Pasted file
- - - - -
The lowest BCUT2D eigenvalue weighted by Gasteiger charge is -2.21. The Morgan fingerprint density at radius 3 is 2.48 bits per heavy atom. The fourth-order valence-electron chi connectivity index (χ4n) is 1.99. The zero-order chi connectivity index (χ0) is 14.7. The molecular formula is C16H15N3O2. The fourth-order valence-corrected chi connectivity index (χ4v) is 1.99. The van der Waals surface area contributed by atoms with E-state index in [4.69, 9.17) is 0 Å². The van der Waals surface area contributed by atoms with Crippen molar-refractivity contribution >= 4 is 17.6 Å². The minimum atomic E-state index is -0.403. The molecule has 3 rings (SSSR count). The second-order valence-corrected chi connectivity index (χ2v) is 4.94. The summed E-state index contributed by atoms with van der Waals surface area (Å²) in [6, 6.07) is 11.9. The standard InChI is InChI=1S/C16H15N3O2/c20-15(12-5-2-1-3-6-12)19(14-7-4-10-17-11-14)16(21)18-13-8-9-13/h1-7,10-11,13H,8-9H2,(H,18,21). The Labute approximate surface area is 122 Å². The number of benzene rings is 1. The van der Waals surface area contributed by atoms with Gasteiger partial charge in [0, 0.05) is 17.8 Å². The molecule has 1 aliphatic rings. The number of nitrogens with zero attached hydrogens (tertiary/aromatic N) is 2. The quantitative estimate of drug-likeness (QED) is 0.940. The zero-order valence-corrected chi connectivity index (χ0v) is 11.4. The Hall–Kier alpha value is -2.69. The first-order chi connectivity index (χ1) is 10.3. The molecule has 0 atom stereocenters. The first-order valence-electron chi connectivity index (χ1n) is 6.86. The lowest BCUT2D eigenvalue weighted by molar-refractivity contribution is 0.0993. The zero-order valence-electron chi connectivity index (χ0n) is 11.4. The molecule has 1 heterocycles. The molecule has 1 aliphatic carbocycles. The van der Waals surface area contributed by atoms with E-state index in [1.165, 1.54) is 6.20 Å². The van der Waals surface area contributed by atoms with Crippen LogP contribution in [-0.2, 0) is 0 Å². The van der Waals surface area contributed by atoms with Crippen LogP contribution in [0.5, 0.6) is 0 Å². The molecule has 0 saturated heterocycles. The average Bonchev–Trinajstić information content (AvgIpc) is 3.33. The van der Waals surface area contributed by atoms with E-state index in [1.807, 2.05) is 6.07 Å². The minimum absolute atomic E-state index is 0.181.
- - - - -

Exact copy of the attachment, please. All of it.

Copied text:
The lowest BCUT2D eigenvalue weighted by Gasteiger charge is -2.21. The Morgan fingerprint density at radius 3 is 2.48 bits per heavy atom. The fourth-order valence-electron chi connectivity index (χ4n) is 1.99. The zero-order chi connectivity index (χ0) is 14.7. The molecular formula is C16H15N3O2. The fourth-order valence-corrected chi connectivity index (χ4v) is 1.99. The van der Waals surface area contributed by atoms with E-state index in [4.69, 9.17) is 0 Å². The van der Waals surface area contributed by atoms with Crippen molar-refractivity contribution >= 4 is 17.6 Å². The minimum atomic E-state index is -0.403. The molecule has 3 rings (SSSR count). The second-order valence-corrected chi connectivity index (χ2v) is 4.94. The summed E-state index contributed by atoms with van der Waals surface area (Å²) in [6, 6.07) is 11.9. The standard InChI is InChI=1S/C16H15N3O2/c20-15(12-5-2-1-3-6-12)19(14-7-4-10-17-11-14)16(21)18-13-8-9-13/h1-7,10-11,13H,8-9H2,(H,18,21). The Labute approximate surface area is 122 Å². The number of benzene rings is 1. The van der Waals surface area contributed by atoms with Gasteiger partial charge in [0, 0.05) is 17.8 Å². The molecule has 1 aliphatic rings. The number of nitrogens with zero attached hydrogens (tertiary/aromatic N) is 2. The quantitative estimate of drug-likeness (QED) is 0.940. The zero-order valence-corrected chi connectivity index (χ0v) is 11.4. The Hall–Kier alpha value is -2.69. The first-order chi connectivity index (χ1) is 10.3. The molecule has 0 atom stereocenters. The first-order valence-electron chi connectivity index (χ1n) is 6.86. The lowest BCUT2D eigenvalue weighted by molar-refractivity contribution is 0.0993. The zero-order valence-electron chi connectivity index (χ0n) is 11.4. The molecule has 1 heterocycles. The molecule has 1 aliphatic carbocycles. The van der Waals surface area contributed by atoms with E-state index in [1.165, 1.54) is 6.20 Å². The van der Waals surface area contributed by atoms with Crippen LogP contribution in [-0.2, 0) is 0 Å². The van der Waals surface area contributed by atoms with Crippen LogP contribution in [0.5, 0.6) is 0 Å². The molecule has 0 saturated heterocycles. The average Bonchev–Trinajstić information content (AvgIpc) is 3.33. The van der Waals surface area contributed by atoms with E-state index in [1.807, 2.05) is 6.07 Å². The minimum absolute atomic E-state index is 0.181.